From grain size to tectonics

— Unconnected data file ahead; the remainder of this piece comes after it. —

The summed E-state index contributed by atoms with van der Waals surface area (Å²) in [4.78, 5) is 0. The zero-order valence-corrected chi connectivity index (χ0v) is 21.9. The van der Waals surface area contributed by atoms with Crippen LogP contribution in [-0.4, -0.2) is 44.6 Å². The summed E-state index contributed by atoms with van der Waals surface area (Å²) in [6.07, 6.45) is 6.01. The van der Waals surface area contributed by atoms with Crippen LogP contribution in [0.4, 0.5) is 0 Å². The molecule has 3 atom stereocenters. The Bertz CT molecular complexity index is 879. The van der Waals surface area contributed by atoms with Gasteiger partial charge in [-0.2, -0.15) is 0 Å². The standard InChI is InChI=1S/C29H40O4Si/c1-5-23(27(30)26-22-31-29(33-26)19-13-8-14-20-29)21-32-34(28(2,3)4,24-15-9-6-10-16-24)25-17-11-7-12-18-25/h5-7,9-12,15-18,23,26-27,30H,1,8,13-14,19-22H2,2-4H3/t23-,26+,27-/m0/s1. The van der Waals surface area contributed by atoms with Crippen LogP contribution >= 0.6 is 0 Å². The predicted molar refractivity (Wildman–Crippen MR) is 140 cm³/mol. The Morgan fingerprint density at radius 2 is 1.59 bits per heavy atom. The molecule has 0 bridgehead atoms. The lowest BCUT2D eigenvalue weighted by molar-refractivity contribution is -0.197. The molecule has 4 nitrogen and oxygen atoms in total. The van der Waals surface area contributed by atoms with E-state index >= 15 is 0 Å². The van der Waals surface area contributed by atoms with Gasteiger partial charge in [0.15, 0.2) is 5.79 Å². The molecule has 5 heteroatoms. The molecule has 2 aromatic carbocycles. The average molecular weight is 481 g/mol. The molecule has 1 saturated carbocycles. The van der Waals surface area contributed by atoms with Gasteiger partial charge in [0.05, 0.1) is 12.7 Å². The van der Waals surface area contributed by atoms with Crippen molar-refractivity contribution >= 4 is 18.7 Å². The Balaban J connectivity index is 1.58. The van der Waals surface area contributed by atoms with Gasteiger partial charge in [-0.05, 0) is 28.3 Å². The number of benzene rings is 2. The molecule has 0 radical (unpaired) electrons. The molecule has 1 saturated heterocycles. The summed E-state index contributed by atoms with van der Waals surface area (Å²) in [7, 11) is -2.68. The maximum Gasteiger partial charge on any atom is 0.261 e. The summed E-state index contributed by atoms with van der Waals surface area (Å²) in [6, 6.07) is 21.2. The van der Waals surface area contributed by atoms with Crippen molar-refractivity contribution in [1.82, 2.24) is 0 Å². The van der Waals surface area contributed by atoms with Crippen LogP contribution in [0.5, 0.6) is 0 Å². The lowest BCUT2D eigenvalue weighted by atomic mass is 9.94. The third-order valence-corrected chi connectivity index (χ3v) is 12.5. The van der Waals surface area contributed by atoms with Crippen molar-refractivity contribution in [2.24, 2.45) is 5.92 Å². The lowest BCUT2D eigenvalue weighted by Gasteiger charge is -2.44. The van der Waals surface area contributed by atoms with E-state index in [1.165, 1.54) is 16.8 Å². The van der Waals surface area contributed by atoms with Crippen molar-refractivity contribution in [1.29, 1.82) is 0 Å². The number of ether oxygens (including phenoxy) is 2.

[1] Regional grain size trends in fluvial successions can reveal important information regarding the dynamics of sediment routing systems. Self-similar solutions for down-system grain size fining have recently been proposed to explore how key variables, such as the spatial distribution of deposition, sediment discharge, and sediment supply characteristics, control spatial distribution of grain size in fluvial successions over time scales of 104–106 years. We explore the sensitivity of these solutions to changes in key variables and assess their applicability to ancient fluvial successions. Several sensitivity analyses are presented to investigate the relative control of the key model variables on the spatial pattern of down-system grain size fining in fluvial successions. Sensitivity analyses demonstrate that (1) an increase in the initial value of sediment discharge to a basin causes a decrease in the rate of grain size fining in fluvial successions, an effect that becomes nonlinear for large values of initial sediment discharge; (2) a short-wavelength/high-amplitude subsidence regime generates a greater rate of down-system grain size fining and a long-wavelength/lower-amplitude subsidence regime generates a lesser rate of down-system grain size fining in fluvial successions; and (3) an increase in the spread of grain sizes in the sediment supply generates a greater rate of down-system grain size fining. We apply this modeling technique to grain size data sets collected from two time surfaces within conglomerates of the Upper Eocene Montsor Fan Succession of the Pobla Basin, Spanish Pyrenees. These data sets exhibit approximately self-similar grain size distributions; further, the observed increase in down-system grain size fining associated with smaller depositional system lengths provides support for the application of self-similar solutions to fluvial successions. By applying these solutions to carefully collected grain size data from fluvial successions, we are able to relate explicitly the initial grain size supplied to the system, the spatial distribution of subsidence and the sediment discharge into the basin to the rate of grain size fining in fluvial successions. This method thus offers a powerful means of elucidating sediment routing system dynamics over time.